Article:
CSTE Position Statement(s)
Gonorrhea is a common sexually transmitted disease caused by the bacterium Neisseria gonorrhoeae, which can be transmitted during vaginal, anal, or oral sex and at birth to a newborn. Gonorrhea can be effectively treated by antibiotics; however, infection can result in painful symptoms and adverse sequelae, including reproductive health complications1.
Gonorrhea is a sexually transmitted infection caused by the bacterium Neisseria gonorrhoeae. Gonococcal infection can result in urethritis, epididymitis, cervicitis, acute salpingitis, proctitis, pharyngitis, or other syndromes when sexually transmitted; however, infections at the endocervix, pharynx, and rectum are often asymptomatic. Perinatal exposure to endocervical infection may result in gonococcal conjunctivitis in newborns. Disseminated gonococcal infection (DGI) is an additional syndrome caused by Neisseria gonorrhoeae.
DGI occurs when Neisseria gonorrhoeae from a mucosal site infection (urogenital, pharyngeal, rectal) invades the bloodstream and spreads to distant sites in the body. Clinical manifestations of DGI include petechial or pustular acral skin lesions, tenosynovitis, asymmetric polyarthralgia, bacteremia, oligoarticular septic arthritis, or, on rare occasions, endocarditis, osteomyelitis, or meningitis.
Confirmatory laboratory evidence:
- Isolation of Neisseria gonorrhoeae by culture of a clinical specimen, minimally with isolation of typical gram-negative, oxidase-positive diplococci,
- Detection of Neisseria gonorrhoeae by nucleic acid amplification (e.g., Polymerase Chain Reaction [PCR]) or hybridization with a nucleic acid probe in a clinical specimen
Presumptive laboratory evidence:
- Observation of gram-negative intracellular diplococci in a urethral or an endocervical smear
Note: The categorical labels used here to stratify laboratory evidence are intended to support the standardization of case classifications for public health surveillance. The categorical labels should not be used to interpret the utility or validity of any laboratory test methodology.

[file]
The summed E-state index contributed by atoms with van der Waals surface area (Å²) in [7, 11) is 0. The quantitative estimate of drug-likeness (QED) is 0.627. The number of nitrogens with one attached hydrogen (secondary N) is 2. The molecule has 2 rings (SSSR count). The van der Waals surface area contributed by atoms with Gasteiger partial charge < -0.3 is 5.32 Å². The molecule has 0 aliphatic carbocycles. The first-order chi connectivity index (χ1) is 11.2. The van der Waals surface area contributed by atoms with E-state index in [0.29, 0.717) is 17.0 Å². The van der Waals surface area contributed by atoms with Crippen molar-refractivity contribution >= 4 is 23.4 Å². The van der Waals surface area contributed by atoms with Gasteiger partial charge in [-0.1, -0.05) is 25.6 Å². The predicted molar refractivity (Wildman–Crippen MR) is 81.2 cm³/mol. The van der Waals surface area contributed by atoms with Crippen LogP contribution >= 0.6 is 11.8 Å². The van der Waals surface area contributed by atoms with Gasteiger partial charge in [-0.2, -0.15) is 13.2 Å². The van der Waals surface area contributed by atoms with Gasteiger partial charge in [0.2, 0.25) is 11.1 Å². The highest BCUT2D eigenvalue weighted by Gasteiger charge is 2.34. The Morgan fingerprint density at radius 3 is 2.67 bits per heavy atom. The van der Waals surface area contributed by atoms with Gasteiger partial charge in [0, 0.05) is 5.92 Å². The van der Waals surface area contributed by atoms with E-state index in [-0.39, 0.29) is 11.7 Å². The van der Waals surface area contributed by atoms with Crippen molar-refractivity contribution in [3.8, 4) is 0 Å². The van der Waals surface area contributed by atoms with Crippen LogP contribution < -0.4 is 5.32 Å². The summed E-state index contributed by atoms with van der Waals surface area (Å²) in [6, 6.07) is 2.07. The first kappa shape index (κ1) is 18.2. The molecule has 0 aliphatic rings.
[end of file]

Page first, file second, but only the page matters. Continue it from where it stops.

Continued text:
Criteria to Distinguish a New Case from an Existing Case
For surveillance purposes2, a new case of Neisseria gonorrhoeae infection meets the following criteria:
- There is no evidence of a prior Neisseria gonorrhoeae infection that has been reported as a case;
- There is evidence of a prior Neisseria gonorrhoeae infection that has been reported as a case, but the prior infection’s specimen collection date or treatment date was >30 days prior to the current infection’s specimen collection date;
- There is evidence of a prior Neisseria gonorrhoeae infection that has been reported as a case with a treatment date ≤30 days from the current infection’s specimen collection date, AND there is evidence of re-infection.*
* Reinfection can occur from condomless sexual intercourse with a new partner, with an untreated partner, or with a treated partner prior to eradication of partner’s infection (seven days post-treatment and after resolution of symptoms, if present).
Meets presumptive laboratory evidence in the absence of confirmatory laboratory evidence.
Meets confirmatory laboratory evidence.
Case Classification Comments
The following provides guidance for health departments to use for the classification and notification of cases of Neisseria gonorrhoeae infection that result in DGI. Cases should be reported to the Centers for Disease Control and Prevention (CDC) through voluntary notification as Neisseria gonorrhoeae infection and should be marked as DGI in the CDC case notification data, as defined below.
Classification of Neisseria gonorrhoeae infection cases to identify DGI:
- Verified: Isolation or detection of Neisseria gonorrhoeae from a disseminated site of infection (e.g., skin, synovial fluid, blood, or cerebrospinal fluid [CSF]) by culture or nucleic acid amplification test (NAAT).
- Likely: Clinical manifestations of DGI without other known causes AND isolation or detection of Neisseria gonorrhoeae from a mucosal site of infection by culture or nucleic acid amplification test (NAAT).
- Centers for Disease Control and Prevention. Sexually Transmitted Infections Treatment Guidelines, 2021. MMWR. Vol. 70 No. 4.
- Centers for Disease Control and Prevention. De-Duplication Guidance for Gonorrhea and Chlamydia Laboratory Reports.